GAO: ACA: Concentration, Plan Availability and Premiums, and Enrollee Experiences in Health Insurance Markets Since 2014

January 2017

ACA contained provisions, many of which took effect in 2014, that could affect how issuers determine health insurance coverage and premiums and how they market their plans. For example, ACA prohibits issuers from denying coverage or varying premiums based on consumer health status or gender. ACA also requires health plans to generally be marketed based on metal tiers (bronze, silver, gold, and platinum), which allows consumers to compare the relative value of each plan. It also required the establishment of health insurance exchanges in each state, through which consumers can compare and select from among participating health plans.

This testimony describes (1) private health-insurance market concentration and issuer participation from 2011 through 2014, the year by which key ACA provisions took effect, (2) health plans and premiums available to individuals in 2014 and 2015, and (3) the experience of enrollees that obtained coverage through the exchanges from 2014 through 2016. It is based on three GAO reports issued in 2015 and 2016. Report


 

2016


 

GAO: Healthcare.gov: Actions Needed to Enhance Information Security and Privacy Controls 

March 2016

The Centers for Medicare & Medicaid Services (CMS) reported 316 security- related incidents, between October 2013 and March 2015, affecting Healthcare.gov—the web portal for the federal health insurance marketplace— and its supporting systems. According to GAO’s review of CMS records for this period, the majority of these incidents involved such things as electronic probing of CMS systems by potential attackers, which did not lead to compromise of any systems, or the physical or electronic mailing of sensitive information to an incorrect recipient. None of the incidents included evidence that an outside attacker had successfully compromised sensitive data, such as personally identifiable information.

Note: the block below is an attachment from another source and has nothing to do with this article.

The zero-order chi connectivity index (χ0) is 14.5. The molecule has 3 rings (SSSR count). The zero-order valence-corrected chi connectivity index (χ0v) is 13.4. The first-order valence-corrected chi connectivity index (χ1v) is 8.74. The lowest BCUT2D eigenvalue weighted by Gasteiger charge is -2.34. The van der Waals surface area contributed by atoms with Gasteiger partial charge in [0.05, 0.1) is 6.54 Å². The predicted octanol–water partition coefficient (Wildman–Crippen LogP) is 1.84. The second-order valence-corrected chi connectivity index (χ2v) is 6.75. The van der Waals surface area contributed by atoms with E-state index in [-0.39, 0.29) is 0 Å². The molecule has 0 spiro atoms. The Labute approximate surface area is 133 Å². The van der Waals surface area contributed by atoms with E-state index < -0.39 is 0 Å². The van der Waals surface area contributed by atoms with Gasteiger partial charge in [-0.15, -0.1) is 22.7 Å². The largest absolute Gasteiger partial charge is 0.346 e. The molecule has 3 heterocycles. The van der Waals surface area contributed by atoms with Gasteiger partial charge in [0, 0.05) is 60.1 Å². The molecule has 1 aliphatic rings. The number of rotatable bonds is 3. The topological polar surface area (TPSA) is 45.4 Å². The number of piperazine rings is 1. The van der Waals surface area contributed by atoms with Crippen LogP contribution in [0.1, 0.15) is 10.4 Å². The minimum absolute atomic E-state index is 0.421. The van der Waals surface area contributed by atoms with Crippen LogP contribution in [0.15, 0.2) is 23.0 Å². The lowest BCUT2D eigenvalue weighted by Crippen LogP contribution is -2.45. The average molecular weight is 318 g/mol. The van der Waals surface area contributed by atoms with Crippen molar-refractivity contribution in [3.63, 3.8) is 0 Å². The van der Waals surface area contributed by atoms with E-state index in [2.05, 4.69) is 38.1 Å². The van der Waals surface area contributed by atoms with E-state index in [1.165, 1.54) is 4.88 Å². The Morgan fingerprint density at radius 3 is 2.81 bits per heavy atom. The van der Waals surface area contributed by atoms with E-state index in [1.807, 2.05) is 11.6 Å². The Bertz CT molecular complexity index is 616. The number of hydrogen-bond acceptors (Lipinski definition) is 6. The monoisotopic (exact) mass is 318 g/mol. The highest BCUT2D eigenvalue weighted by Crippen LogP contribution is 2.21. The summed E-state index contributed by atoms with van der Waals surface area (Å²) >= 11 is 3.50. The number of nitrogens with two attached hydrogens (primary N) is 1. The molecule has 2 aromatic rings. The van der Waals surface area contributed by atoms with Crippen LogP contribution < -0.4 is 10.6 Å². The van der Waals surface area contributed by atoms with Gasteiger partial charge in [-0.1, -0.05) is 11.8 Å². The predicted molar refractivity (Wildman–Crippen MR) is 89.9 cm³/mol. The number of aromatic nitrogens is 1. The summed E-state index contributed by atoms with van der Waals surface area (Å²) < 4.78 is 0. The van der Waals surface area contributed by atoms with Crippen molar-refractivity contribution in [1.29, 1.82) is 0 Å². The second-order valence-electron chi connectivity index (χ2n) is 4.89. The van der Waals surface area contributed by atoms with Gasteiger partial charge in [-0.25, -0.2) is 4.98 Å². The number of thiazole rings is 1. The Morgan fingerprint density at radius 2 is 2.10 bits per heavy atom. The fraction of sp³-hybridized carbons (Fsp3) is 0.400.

However, GAO identified weaknesses in technical controls protecting the data flowing through the data hub. GAO also identified additional weaknesses in technical controls that could place sensitive information at risk of unauthorized disclosure, modification, or loss. Report

Media Coverage

Federal Times: Poor controls leave Healthcare.gov, state exchanges vulnerable


 

GAO: PPACA: CMS Should Act to Strengthen Enrollment Controls and Manage Fraud Risk 

February 2016

GAO was asked to examine the enrollment process and verification controls of the federal Marketplace. The Patient Protection and Affordable Care Act (PPACA) requires applicant information be verified to determine eligibility for enrollment or income-based subsidies. During undercover testing, the federal Marketplace approved subsidized coverage under the act for 11 of 12 fictitious GAO phone or online applicants for 2014. The GAO applicants obtained a total of about $30,000 in annual advance premium tax credits, plus eligibility for lower costs at time of service. The fictitious enrollees maintained subsidized coverage throughout 2014, even though GAO sent fictitious documents, or no documents, to resolve application inconsistencies.

In addition, according to GAO analysis of CMS data, about 431,000 applications from the 2014 enrollment period, with about $1.7 billion in associated subsidies for 2014, still had unresolved inconsistencies as of April 2015—several months after close of the coverage year. Report